In the Philippines the Bajaj RE is often called a Bajaj tricycle. So is the Bajaj RE a tricycle? The simple answer is no it is not a tricycle.
I often hear Filipinos say but it has 3 wheels and “tri” means three, while it is true that “tri” means 3 they are forgetting the “cycle” part of the word.
English Meaning of Tricycle
1A vehicle similar to a bicycle, but having three wheels, two at the back and one at the front.
1.1 A three-wheeled motor vehicle for a disabled driver.
The Bajaj is in no way similar to a bicycle which is where the cycle part of the word tricycle comes from. It is also not designed for disabled drivers.
So we can rule out one hundred percent it being a tricycle under the English meaning of the word. However that also means what is known as a tricycle in the Philippines is also not a tricycle, and this is true in English they are really called a motorbike and sidecar not a tricycle.
Philippines Law Definition of a Tricycle
So we need to look at the definition of tricycle in Philippines Law, the first place I tried to find a definition of tricycle was the Land Transportation Office (LTO), strangely even though they have tricycle as a class of vehicle I was unable to find any reference to a definition of tricycle.
Next I turned to Philippines law and after long hours of searching I found in the FOURTEENTH CONGRESS OF THE REPUBLIC OF THE PHILIPPINES S.B. 3289 a definition of what a tricycle is under Philippines law.
It defines what a tricycle is in Section 3.
A. TRICYCLE – means a motor vehicle composed of a motorcycle with not more
than two (2) cylinders of five hundred cubic centimetres (500cc) engine capacity
fitted with single-wheel side car designed to accommodate four (4) passengers only
including the driver.
Another Senate bill stating what a tricycle is.
The Bajaj RE is not fitted with a sidecar in any form so under the definition by the House of Congress of the Republic of the Philippines an RE is not a Tricycle.
So what is a BAJAJ RE if it is not a tricycle?
In English it is a Tuk-Tuk that is the name given to it my the English when they first saw it in India, the name came about because the noise the old 2-stroke engines used to make.
In India and other countries in Asia it is an auto-rickshaw.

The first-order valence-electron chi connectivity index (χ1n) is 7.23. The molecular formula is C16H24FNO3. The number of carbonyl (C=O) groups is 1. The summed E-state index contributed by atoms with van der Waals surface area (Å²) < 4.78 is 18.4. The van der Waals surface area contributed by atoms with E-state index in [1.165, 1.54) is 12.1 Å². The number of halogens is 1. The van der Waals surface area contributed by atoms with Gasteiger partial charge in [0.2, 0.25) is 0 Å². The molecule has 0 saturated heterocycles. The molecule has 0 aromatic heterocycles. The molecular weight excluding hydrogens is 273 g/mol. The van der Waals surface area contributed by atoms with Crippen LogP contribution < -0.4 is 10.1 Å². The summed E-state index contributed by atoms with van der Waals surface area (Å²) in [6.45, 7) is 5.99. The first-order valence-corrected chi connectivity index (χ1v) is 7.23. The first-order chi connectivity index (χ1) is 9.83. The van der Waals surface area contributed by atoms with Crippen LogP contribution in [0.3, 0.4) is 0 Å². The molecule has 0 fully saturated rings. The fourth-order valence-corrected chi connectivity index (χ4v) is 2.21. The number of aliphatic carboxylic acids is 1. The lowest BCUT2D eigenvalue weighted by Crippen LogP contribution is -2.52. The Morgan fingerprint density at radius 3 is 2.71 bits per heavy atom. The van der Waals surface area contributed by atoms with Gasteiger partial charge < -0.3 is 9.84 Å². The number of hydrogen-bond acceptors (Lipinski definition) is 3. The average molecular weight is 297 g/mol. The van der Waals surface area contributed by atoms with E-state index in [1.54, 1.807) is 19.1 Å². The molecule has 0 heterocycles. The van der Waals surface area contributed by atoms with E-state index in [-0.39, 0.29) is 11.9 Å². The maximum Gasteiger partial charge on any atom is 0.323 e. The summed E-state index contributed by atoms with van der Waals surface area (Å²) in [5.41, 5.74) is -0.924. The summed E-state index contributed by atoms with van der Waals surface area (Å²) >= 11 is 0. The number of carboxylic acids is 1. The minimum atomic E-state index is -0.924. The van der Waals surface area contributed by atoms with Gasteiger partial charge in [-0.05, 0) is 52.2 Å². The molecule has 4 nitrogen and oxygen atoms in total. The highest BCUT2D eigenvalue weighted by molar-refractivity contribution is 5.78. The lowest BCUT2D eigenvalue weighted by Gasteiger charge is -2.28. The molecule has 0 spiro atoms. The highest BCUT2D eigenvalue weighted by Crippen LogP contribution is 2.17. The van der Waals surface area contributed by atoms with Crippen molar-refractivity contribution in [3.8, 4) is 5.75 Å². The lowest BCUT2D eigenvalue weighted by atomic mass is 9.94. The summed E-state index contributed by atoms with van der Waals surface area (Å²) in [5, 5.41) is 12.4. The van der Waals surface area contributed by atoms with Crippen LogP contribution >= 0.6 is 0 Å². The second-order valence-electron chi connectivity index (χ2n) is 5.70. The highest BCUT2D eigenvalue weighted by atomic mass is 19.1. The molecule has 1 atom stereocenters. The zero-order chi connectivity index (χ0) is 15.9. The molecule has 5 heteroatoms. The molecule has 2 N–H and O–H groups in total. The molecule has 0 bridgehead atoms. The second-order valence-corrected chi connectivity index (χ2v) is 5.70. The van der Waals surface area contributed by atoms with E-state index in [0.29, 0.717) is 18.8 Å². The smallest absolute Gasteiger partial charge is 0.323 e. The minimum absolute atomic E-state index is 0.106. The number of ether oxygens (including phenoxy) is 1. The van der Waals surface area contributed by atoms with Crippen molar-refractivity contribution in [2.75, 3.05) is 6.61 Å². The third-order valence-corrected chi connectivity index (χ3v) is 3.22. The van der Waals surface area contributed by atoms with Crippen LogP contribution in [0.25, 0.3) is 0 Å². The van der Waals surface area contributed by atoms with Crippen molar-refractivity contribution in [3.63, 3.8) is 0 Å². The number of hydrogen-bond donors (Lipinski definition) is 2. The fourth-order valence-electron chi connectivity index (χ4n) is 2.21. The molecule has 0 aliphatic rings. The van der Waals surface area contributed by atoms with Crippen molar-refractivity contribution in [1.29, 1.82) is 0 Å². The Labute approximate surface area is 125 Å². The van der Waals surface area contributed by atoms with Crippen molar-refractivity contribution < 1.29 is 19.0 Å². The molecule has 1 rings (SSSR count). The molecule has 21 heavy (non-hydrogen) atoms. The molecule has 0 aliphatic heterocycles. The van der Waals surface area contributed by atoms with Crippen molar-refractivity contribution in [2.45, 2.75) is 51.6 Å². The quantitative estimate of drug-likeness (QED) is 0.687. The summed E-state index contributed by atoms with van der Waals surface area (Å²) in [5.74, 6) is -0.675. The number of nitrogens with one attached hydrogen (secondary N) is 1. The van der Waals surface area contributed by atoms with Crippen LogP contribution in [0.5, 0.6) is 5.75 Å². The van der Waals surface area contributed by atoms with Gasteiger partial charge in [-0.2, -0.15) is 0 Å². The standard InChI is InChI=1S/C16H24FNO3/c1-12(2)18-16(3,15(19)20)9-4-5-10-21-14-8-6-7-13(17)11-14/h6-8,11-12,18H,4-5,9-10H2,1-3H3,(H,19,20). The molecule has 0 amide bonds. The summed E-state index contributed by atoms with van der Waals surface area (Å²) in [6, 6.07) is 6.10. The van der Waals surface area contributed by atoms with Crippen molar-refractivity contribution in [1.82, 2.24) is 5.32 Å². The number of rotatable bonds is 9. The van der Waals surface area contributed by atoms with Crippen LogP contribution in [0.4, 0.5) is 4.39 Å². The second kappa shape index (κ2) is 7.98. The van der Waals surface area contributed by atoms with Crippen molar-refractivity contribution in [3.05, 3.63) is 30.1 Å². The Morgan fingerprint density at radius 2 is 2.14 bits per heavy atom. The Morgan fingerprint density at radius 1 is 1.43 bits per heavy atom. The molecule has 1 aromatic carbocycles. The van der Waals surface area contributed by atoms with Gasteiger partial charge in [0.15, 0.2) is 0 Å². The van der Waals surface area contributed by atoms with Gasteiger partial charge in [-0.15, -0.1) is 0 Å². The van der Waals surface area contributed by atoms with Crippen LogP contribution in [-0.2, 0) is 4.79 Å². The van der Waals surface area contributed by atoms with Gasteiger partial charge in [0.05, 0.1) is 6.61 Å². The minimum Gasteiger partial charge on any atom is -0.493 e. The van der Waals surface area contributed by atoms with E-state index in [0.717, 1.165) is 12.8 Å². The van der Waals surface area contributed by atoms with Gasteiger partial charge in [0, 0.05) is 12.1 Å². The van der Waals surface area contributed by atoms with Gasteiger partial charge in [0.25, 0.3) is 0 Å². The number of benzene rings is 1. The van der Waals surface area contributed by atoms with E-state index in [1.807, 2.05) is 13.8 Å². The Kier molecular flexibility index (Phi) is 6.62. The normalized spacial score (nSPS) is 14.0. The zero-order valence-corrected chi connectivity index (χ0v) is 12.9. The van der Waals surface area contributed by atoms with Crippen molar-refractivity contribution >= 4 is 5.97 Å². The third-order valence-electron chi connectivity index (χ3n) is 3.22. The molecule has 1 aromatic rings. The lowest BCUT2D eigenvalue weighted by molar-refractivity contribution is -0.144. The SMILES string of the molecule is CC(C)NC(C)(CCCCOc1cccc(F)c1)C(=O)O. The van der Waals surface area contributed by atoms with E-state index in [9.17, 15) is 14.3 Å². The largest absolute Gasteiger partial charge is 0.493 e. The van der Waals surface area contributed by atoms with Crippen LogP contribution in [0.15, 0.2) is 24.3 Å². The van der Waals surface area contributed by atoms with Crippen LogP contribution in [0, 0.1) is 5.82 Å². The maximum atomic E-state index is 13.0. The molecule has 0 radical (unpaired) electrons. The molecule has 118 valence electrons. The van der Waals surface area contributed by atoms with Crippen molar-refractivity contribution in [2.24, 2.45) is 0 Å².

In most countries in the world a Bajaj RE is registered as a three-wheeler or a three-wheeled motor vehicle, which gives them the same rights on the road as a car apart from the fact you can drive them ever with a motorcycle license or a car license.
In the Philippines they seem to register a Bajaj RE as ever a non-conventional motor vehicle or a non-conventional motorcycle.
Bajaj RE and Security Guards
The main offenders of causing a Bajaj RE rider problems seem to be security guards in Mall car parks. Or security guards on private roads. There has also been a few cases of traffic enforces claiming it is a tricycle and giving a ticket for using it on a highway, we will come to this point later.
If a security guard stops you entering a car park, argue your case, if you turn round and go away it makes him think he was correct and he will make life difficult for all other Bajaj RE owners.
Point out the points above and also point out that your money is as good as a car owners money, just because you choose to drive a vehicle with 3 wheels and not 4 does not mean you will not spend as much money in the mall. Drivers of 3 wheelers should not be classed as second class citizens and should have the same rights as drivers of 4 wheeled vehicles. If all else fails ask to the rules in writing regarding 3 wheeled vehicles, you will probably find if there is a rule it says tricycles which means it does not apply to a Bajaj RE.
Traffic enforces and the Bajaj RE
While it seems very rare for traffic enforces to stop a Bajaj RE for plying along national highways there have been a few cases. Many RE owners drive along national highways everyday with no problem at all, some of them even drive along EDSA daily. I have seen video of the MMDA and LTO waving BAJAJ RE’s on when they are having a huge clap down on illegal vehicles using EDSA.
So why has there been a few cases of traffic enforces ticketing Bajaj RE drivers? Firstly this will be because like many in the Philippines they think a tricycle is any vehicle with 3 wheels. Second is they do not understand what the word ply means, so many Filipinos seem to think the word ply simply means to travel.
The law states Tricycles are prohibited to ply along national highways. This does not stop them from travelling along national highways it stops them plying along national highways which is not the same thing.
Again if we look at an English dictionary it says:
Travel regularly over a route for commercial purposes.
So if you are using a Bajaj for private use you travel on the road not “ply on the road”, it is only people using them for commercial purposes that are plying.
So the 2 points here to why the traffic enforcer is wrong are:
1) The Bajaj is not a tricycle.
2) A private user is not plying.
If you are a traffic enforcer and reading this please don’t take it as a criticism it is not, we respect you and realise you do a valuable job that is not easy, we also realise that there are so many rules it would be impossible for anyone to know them all correctly. We only know about these laws because we are Bajaj RE owners so we have researched the laws that may apply to us.
We hope this article has cleared up any misunderstanding about what a Bajaj RE is and no mater if you are thinking of buying a Bajaj RE or you already own one you will find it helpful. When people call it a Bajaj tricycle correct them by pointing out it is not a Bajaj tricycle it is a Bajaj 3 wheeler.